With almost 300 issues in the core series, Archie's Sonic The Hedgehog stands as the longest-running uninterrupted American monthly comic book that's currently being published. In Hedging Your Bets, I attempt to get up to speed on Sonic the Hedgehog, challenging the odds to hopefully make it all the way to the finish line.

This week, Sonic With Punches takes on Sonic With A Gun, and every now and then I fall apart! And I need you now, tonight! And I need you more than ever! And we'll only be makin' it ri-i-ight, 'cause we could never be wrong together!


Sonic Universe, Archie Comics


Sonic Universe #67-70: "Total Eclipse"

Story: Ian Flynn
Art: Tracy Yardley, Jim Amash, Matt Herms
Letters: Jack Morelli
Editor: Vincent Lovallo, Paul Kaminski

So here's an interesting thing that's happened since our last column: Ian Flynn, along with Mark Waid, has been announced as the next writer of Jughead. Excepting a love for chili dogs --- which I somehow know about even though it has never come up over the course of this column --- that's a book that seems like it couldn't be further from the Sonic franchise. I mean, Jughead never has to go fast!

But that does change how I'm going to be reading things going forward. For one thing, I'm inevitably going to be looking for hints of how Flynn's style is going to adapt to the adventures of comics' greatest slacker. Second, while I really don't want to speculate about what's going on behind the scenes, it's very hard to look at this without seeing it in the context of the rumor going around about the Sonic books ending their 24-year tenure at Archie.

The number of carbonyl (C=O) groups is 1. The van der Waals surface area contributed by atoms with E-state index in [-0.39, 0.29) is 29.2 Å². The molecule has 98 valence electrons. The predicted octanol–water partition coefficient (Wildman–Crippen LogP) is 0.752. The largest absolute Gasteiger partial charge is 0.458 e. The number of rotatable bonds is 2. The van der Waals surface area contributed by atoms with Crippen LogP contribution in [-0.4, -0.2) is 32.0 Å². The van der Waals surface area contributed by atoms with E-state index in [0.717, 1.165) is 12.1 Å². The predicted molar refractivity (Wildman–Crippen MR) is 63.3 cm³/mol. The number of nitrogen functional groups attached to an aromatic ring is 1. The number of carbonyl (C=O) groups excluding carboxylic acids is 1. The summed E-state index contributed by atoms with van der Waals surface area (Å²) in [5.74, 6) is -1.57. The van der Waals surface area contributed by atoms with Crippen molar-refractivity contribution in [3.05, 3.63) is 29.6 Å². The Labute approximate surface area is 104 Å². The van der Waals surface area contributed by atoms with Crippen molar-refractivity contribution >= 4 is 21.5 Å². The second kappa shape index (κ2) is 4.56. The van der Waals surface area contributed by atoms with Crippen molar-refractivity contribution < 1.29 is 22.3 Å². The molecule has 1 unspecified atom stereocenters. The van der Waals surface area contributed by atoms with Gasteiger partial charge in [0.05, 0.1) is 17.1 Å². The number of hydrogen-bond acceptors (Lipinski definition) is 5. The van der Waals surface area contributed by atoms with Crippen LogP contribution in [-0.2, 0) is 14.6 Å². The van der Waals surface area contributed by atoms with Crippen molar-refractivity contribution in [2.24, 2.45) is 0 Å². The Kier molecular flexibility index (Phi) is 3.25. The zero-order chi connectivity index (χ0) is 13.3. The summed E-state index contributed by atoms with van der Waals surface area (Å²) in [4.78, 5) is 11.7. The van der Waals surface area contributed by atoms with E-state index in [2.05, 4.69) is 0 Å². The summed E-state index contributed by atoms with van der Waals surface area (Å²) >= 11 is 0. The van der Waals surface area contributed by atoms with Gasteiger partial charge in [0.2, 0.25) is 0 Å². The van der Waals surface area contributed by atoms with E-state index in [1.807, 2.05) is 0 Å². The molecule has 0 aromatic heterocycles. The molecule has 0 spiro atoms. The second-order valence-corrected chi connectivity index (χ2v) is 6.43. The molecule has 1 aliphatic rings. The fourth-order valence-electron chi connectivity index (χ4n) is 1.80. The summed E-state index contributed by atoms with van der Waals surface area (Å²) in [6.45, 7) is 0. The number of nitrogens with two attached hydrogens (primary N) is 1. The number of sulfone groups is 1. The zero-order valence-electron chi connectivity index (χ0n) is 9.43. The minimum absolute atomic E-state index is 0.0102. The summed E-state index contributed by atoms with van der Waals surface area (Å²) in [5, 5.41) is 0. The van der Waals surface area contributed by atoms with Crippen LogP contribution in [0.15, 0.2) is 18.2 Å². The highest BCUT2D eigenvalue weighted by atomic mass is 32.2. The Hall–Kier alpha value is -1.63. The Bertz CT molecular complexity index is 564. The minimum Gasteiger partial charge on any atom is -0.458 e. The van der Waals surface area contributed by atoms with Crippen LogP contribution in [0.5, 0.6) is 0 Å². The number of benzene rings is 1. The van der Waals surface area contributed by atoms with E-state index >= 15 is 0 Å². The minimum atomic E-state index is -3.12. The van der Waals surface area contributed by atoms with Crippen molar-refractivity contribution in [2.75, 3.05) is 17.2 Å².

On the one hand, there's a lot of indication that Flynn's schedule might be freeing up pretty soon --- in addition to Jughead, he's also got an upcoming graphic novel from Space Goat Productions' new line of "Backpack Editions." On the other, Flynn has been extremely prolific in the past. All four years' worth of Mega Man were written while Sonic and Sonic Universe were still going on, and I'm pretty sure that the brief (and underrated) New Crusaders was happening during that time, too. He's been prolific enough that getting more work could just be Flynn getting more work, and Archie deciding to give another job to someone who's been a prolific, critically acclaimed, and popular writer with the company for over a decade.

So yeah, sometimes a chili dog is just a chili dog, but as someone who spends a good chunk of his week analyzing Sonic's status as the longest-running title in comics right now, the idea that it might not be that before I actually finish writing this column has been on my mind.

For now, though, we're back into it with a story that could not be further from Jughead, even if you count the weird stuff like Jughead's Time Police or that one weird series where he owned a diner that existed at an interdimensional Nexus of All Realities.